Even if your home survives a fire, there’s a good chance you’ll be dealing with quite a bit of water damage after emergency personnel extinguish the flames. But the creators of the Automist feel a gentler, more targeted approach to fire fighting is a better way to protect a home from serious damage.
Fighting a fire in a towering skyscraper poses unique challenges for both the equipment and the firefighters. That’s why the fire departments of large cities have dedicated high-rise units–but Dubai wants to do one better by equipping its firefighters with jetpacks.
The town of Chelan in central Washington state is currently under evacuation orders as wildfires sparked by lightning prove difficult to contain. But that didn’t stop KOMO News photographer Eric Jensen from getting this amazing shot of a 10 Tanker Air Carrier DC-10 making a drop directly over his head.…
No image says summer more than a cracked-open fire hydrant spewing city water into a New York street. Although not intended as their primary role in the metropolis, it turns out that fire hydrants have served as guerrilla heat relief for 120 years.
Last week firefighting crews couldn’t do their job because five amateur drones were circling the area. And this wasn’t the first time. Drones are getting in the way, and some lawmakers in California want to change all that. Specifically they’d like to give emergency responders the legal ability to disable drones.
The faster you can pour water on a forest fire, the faster you can put it out. And this prototype aerial water-bucket system from Spanish designers Inventec sucks up water three times faster than existing systems.
As the post-conflict cleanup from the first Iraq War demonstrated, oil well fires are nearly impossible to put out without taking extraordinary measures. Luckily, this extreme measure is both super effective and totally badass.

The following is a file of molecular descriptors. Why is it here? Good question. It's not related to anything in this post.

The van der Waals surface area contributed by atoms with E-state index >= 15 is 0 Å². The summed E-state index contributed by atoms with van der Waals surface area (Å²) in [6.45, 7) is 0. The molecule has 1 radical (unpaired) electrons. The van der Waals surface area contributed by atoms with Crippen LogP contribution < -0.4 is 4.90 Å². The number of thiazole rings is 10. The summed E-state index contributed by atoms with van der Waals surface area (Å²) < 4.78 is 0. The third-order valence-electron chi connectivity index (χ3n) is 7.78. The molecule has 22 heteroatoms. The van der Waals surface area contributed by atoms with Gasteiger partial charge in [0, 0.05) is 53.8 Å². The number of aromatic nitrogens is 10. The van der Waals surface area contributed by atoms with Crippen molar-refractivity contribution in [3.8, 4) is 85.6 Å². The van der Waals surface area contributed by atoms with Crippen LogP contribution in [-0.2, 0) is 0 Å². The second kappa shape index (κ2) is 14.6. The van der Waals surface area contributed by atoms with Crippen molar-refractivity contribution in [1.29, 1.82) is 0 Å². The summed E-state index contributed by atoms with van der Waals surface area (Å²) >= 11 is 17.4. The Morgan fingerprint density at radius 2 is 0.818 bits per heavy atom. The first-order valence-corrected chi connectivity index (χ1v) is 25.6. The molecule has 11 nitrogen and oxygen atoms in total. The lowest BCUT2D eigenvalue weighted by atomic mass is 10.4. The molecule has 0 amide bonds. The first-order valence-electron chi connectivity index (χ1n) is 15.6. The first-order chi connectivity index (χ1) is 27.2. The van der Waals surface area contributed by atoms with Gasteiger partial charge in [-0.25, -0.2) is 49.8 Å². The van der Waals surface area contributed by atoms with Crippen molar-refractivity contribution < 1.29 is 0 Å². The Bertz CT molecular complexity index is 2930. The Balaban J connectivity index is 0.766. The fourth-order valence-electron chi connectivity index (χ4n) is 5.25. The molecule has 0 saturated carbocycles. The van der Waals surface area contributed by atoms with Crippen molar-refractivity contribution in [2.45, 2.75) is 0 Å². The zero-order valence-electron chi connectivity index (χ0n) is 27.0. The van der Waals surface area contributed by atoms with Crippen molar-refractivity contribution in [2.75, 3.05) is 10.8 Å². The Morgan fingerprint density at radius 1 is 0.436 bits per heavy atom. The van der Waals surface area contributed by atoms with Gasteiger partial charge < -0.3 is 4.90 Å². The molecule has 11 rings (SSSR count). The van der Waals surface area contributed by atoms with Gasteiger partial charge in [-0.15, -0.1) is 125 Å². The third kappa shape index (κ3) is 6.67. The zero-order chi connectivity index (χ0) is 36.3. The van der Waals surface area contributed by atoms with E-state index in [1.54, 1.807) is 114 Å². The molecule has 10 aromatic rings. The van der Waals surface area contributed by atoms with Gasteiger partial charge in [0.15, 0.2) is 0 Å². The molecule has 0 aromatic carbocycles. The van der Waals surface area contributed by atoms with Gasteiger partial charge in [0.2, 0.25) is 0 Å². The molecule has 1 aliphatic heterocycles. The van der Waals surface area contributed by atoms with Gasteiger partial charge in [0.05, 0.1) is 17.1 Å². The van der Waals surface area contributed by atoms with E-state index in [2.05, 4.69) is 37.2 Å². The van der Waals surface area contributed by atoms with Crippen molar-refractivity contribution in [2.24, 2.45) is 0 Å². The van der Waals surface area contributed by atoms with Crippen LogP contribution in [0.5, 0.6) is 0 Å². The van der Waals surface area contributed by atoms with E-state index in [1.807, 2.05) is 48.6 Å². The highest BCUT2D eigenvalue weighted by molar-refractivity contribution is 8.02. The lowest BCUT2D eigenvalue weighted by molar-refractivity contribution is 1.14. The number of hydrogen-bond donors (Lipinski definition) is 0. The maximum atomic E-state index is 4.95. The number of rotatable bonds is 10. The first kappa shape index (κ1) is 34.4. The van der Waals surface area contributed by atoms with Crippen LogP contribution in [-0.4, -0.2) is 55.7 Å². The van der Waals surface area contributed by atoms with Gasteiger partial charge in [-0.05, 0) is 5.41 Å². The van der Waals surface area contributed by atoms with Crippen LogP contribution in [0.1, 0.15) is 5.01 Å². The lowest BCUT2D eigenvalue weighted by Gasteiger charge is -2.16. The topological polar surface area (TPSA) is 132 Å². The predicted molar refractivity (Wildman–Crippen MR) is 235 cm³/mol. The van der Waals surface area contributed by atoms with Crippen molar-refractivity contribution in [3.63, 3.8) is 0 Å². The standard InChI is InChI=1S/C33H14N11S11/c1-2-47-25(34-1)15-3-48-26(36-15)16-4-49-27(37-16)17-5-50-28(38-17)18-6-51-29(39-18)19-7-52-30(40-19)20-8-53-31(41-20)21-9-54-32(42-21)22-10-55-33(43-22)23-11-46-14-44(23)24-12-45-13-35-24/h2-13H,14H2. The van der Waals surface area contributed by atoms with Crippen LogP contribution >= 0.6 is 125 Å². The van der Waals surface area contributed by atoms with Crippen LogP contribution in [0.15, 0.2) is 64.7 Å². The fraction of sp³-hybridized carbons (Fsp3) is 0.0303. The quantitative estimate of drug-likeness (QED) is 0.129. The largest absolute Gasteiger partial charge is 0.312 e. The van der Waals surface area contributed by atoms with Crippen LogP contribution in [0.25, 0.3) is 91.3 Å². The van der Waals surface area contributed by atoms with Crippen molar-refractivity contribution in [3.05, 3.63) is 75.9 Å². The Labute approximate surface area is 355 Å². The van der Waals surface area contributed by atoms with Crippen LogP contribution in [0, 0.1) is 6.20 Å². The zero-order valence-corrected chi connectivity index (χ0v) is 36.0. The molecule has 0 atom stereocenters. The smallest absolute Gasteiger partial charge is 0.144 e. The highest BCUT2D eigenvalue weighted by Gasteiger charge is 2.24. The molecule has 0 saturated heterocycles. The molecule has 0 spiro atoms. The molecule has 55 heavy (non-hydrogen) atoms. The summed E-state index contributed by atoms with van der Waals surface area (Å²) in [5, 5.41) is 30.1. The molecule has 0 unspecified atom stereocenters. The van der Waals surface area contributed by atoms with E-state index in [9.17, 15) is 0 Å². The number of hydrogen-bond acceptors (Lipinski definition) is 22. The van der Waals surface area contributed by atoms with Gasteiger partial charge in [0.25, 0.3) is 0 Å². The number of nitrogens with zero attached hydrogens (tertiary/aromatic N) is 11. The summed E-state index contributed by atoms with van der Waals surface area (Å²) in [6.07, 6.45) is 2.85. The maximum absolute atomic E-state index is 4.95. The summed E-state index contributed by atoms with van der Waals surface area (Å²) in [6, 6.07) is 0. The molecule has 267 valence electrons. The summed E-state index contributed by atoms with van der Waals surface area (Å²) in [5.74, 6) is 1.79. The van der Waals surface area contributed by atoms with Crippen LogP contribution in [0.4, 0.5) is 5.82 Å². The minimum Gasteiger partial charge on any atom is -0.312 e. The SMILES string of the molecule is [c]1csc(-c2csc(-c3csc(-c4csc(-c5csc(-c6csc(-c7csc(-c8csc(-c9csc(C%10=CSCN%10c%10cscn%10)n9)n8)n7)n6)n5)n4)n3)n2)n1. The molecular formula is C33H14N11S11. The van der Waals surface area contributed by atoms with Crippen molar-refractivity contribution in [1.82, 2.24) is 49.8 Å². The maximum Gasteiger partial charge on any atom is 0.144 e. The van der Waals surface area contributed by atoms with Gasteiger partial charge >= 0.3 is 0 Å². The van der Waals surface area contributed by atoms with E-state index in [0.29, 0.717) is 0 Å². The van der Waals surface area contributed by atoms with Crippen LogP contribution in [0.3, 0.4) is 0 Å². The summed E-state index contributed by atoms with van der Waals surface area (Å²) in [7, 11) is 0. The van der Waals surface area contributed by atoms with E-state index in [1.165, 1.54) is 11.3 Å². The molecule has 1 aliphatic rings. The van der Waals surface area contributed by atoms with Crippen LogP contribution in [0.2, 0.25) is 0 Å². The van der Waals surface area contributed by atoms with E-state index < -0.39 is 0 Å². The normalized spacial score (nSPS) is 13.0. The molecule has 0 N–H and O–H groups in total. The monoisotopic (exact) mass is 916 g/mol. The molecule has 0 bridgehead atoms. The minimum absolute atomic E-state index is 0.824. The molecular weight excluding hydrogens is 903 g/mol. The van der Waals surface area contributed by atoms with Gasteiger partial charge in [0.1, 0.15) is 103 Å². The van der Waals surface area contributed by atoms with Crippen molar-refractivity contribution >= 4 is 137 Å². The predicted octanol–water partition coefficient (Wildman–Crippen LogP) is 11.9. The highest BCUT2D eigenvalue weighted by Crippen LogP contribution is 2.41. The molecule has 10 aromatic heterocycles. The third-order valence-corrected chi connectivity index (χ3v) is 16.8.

When firefighters have to enter a burning building, much of their job still involves blindly feeling their way through dense plumes of toxic fumes in search of those trapped inside. However, a novel new helmet design could one day give firefighters the ability to see through the smoke and hear beyond the roar of the…
The five-alarm fire that destroyed a San Francisco apartment building this week put the city's municipal water supply to the test: When water pressure began to dwindle, firefighters tapped an emergency system that was built below the city—all the way back in 1913.
It makes perfect sense. Burning buildings are very dangerous places for people to enter, so when there's a fire that needs to be put out, why not recruit robots to do the dirty work?
Need to put out a forest fire? Why not bomb it with chemical-filled missiles? At least that was the plan in 1961.
As of this morning, the Rim Fire burning through Yosemite National Park has scorched 237,341 acres—roughly 370 square miles—since it caught on August 17th, presumably from an illegal marijuana grow operation. Firefighters from across the state and country have been battling the blaze nonstop and currently have the…
Check out this UK video of a row house explosion. Taken by the Engine cam, it's frightening and amazing at the same time.
Now that summer is heating up, certain parts of the world are prone to one heat specific disaster: wildfires. Numerous regions in Arizona, and the Los Alamos Nuclear Plant in New Mexico, are currently being ravaged by wildfires. And though it's only a minor consolation, there's lots of forward-thinking technology…
A guy with a window seat and a mobile phone captured some impressive video footage of Arizona's Wallow wildfire.
Firefighters have the coolest job. They get to play with fire each day and don't get in any trouble for doing so. Of all the firefighting jobs out there, the position of burn boss is by far the best.
Firefighting is more than fancy hats and ladder trucks - there's both a science and an art to it. Joe Flood's The Fires shows how New York's Bravest take out a blaze from the top down.
Click to viewIf we're not participating in a jet-powered water cannon arms race yet, we need to get going. Because once you watch China's $456,000 monster spew four tons of water per minute, you're going to want one of our own.
Click to viewWell this is pretty sick. Residents in Obion County, Tennessee have to pay an annual fee of $75 for fire department service. The Cranick family didn't pay, so firefighters stood around and watched their house burn to the ground.